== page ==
A urinary catheter is a small, soft tube placed in the bladder. This article addresses urinary catheters in babies.
Why is a urinary catheter used?
Babies need urinary catheters if they are not making much urine. Babies can have low urine because they:
- Have low blood pressure
- Have an abnormally developed urinary system
- Take medicines that will not allow them to move their muscles, such as when a child is on a ventilator
When your baby has a catheter, doctors and nurses can measure how much urine is coming out. They can figure out how much fluid your baby needs.
How is a urinary catheter placed?
A doctor or nurse puts the catheter into the urethra and up into the bladder. The urethra is the opening at the tip of the penis in boys and near the vagina in girls. The doctor or nurse will:
- Clean the tip of the penis or around the vagina.
- Gently put the catheter into the bladder.
- If a Foley catheter is used, there is a very small balloon on the end of the catheter in the bladder. This is filled with a small amount of water to keep the catheter from falling out.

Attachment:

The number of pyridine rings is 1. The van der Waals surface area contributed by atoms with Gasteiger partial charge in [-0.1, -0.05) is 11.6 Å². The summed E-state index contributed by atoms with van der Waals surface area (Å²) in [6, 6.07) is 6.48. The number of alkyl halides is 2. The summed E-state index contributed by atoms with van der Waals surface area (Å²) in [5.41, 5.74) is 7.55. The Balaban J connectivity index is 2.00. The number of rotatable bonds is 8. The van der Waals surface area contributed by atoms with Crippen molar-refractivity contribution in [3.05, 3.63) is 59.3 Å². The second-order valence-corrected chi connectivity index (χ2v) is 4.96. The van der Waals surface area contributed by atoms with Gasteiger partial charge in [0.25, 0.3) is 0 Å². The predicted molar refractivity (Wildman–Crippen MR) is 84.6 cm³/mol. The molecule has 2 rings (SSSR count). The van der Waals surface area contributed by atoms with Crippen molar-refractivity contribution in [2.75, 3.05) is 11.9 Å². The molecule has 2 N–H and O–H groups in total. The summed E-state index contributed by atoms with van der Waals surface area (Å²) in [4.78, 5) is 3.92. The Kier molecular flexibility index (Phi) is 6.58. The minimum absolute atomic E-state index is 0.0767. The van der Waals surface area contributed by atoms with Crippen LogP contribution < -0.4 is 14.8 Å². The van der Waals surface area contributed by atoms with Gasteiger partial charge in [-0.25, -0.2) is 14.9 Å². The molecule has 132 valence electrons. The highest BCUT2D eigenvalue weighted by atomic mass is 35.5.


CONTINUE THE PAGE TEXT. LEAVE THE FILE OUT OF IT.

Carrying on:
- The catheter is connected to a bag for the urine to go into.
- This bag is emptied into a measuring cup to see how much urine your baby is making.
What are the risks of a urinary catheter?
There is a small risk of injury to the urethra or the bladder when the catheter is inserted. Urinary catheters that are left in place for more than a few days increase the risk for a bladder or kidney infection.
Bladder catheter - infants; Foley catheter - infants
Update Date 10/29/2013
Updated by: Kimberly G Lee, MD, MSc, IBCLC, Associate Professor of Pediatrics, Division of Neonatology, Medical University of South Carolina, Charleston, SC. Review provided by VeriMed Healthcare Network. Also reviewed by David Zieve, MD, MHA, Bethanne Black, and the A.D.A.M. Editorial team.